To compliment Crafting Digital Writing, the book's companion wiki contains abundant links and resources associated with each of the chapters. A Websites and Apps page offers even more tools; members are invited to contribute resources to help keep the space up to date. QR codes appear throughout the book to relieve readers of typing out long hyperlinks. When asked during a recent presentation why his latest text was not published as an e-book, Hicks sighs, "The ironies abound."
Exchanging knowledge through conversation with students or colleagues is a theme that runs through Troy Hicks' writing. This ethos is also modeled in the author's conference workshops and webinars, articles, blog posts, Twitter exchanges, and through interactions with Crafting Digital Writing's Google+ community. It was in this latter space that Dr. Hicks answered a couple questions about his book.
Intention and Innovation
Edutopia: Crafting Digital Writing offers multiple examples of successful digital texts, Snow Fall: The Avalanche at Tunnel Creek by John Branch, for example. RSA Animate and The Story of Stuff Project host several of my favorites. What is the one piece of digital writing that resonates with you most? Why?
Troy Hicks: The one piece of digital writing that continues to resonate for me, even though I don't mention it in the book, is Michael Wesch's The Machine Is Us/Using Us. I think that he released that in 2008 or so, and at that time I thought his innovative manner of screen casting combined with zooming and refocusing was amazing. Plus, he uses the computer as a key actor in the text, but it is all controlled by him. The last part, where he types that we will need to "rethink a few things" still resonates for me. I sometimes still show that video in professional development sessions, and I admire the time he took to plan, record and edit that piece.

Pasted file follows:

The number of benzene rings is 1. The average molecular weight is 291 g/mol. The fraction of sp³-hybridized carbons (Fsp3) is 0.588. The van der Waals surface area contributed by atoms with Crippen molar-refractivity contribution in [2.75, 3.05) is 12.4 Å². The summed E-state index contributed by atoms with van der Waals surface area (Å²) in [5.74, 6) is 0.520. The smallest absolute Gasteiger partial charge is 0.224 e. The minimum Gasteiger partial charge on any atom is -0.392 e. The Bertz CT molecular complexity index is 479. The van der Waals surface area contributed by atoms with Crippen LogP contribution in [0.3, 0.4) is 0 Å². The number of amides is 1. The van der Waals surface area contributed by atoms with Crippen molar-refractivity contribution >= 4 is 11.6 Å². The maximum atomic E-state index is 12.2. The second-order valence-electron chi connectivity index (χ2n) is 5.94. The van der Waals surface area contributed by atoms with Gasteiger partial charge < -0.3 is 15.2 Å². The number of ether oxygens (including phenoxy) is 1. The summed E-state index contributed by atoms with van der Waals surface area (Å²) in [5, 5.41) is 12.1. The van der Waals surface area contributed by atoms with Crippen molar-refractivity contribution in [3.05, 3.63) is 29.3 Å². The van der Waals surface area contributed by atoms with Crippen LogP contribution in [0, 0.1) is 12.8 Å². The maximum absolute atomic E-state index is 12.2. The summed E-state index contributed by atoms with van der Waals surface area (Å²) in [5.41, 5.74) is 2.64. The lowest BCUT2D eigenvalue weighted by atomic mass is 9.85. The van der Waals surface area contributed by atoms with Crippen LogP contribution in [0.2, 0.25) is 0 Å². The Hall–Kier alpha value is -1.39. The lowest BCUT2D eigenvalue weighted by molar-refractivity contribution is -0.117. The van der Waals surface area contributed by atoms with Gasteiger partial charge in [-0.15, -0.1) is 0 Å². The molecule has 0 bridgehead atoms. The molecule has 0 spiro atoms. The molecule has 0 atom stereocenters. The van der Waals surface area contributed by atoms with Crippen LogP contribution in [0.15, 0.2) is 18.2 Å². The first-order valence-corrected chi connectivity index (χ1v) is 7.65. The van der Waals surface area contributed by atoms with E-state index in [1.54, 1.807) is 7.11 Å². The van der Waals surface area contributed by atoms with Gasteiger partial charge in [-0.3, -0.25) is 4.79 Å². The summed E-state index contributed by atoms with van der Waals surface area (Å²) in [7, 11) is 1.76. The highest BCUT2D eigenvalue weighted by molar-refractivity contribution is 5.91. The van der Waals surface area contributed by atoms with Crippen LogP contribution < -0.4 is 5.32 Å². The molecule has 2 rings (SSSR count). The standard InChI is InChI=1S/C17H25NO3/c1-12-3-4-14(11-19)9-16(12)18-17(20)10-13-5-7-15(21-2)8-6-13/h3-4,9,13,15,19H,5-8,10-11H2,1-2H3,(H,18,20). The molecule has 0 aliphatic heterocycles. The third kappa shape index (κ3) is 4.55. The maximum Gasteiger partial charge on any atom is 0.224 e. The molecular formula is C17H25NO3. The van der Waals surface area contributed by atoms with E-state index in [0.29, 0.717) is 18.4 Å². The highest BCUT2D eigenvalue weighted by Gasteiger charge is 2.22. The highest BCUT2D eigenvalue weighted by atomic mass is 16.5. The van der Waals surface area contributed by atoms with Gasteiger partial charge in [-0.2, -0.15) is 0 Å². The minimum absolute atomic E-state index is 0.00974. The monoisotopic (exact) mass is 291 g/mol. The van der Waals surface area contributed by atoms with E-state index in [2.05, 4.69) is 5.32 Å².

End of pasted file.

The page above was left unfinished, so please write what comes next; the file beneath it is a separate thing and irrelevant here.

Edutopia: You write, "It is time to give up on the idea that we are doing students a service by limiting the range of writing experiences we offer." Would you agree that teaching has become more complex with the advent of digital tools? What advice do you give to new teachers who are apprehensive about the complexity of teaching composition in the digital age?
Troy Hicks: I don't know that teaching has become more complex, per se. The best writing teachers have always invited their students to compose in a range of genres for a variety of audiences and purposes. I would say that digital writing "generatively complicates" the art of teaching writing, but that we shouldn't let the variety of new technologies overwhelm us. Instead, we need to refocus on what we know to be true about teaching individual writers -- with choice, time and response -- as well as how to teach specific kinds of writing -- with models, scaffolding and practice. The digital tools offer students new opportunities, no doubt, but they still need to be intentional in the way that they craft their pieces of digital writing. To that end, even a young teacher still has more experience as a reader and writer (both traditionally and digitally) than his or her students, and if a technology is confusing then it provides him or her the opportunity to model the thinking and writing process. So, my advice, in short -- keep the bigger picture in mind, give yourself and your students permission to play (and fail) with the tools, and then work intentionally as you model the digital writing process.
There’s that word again.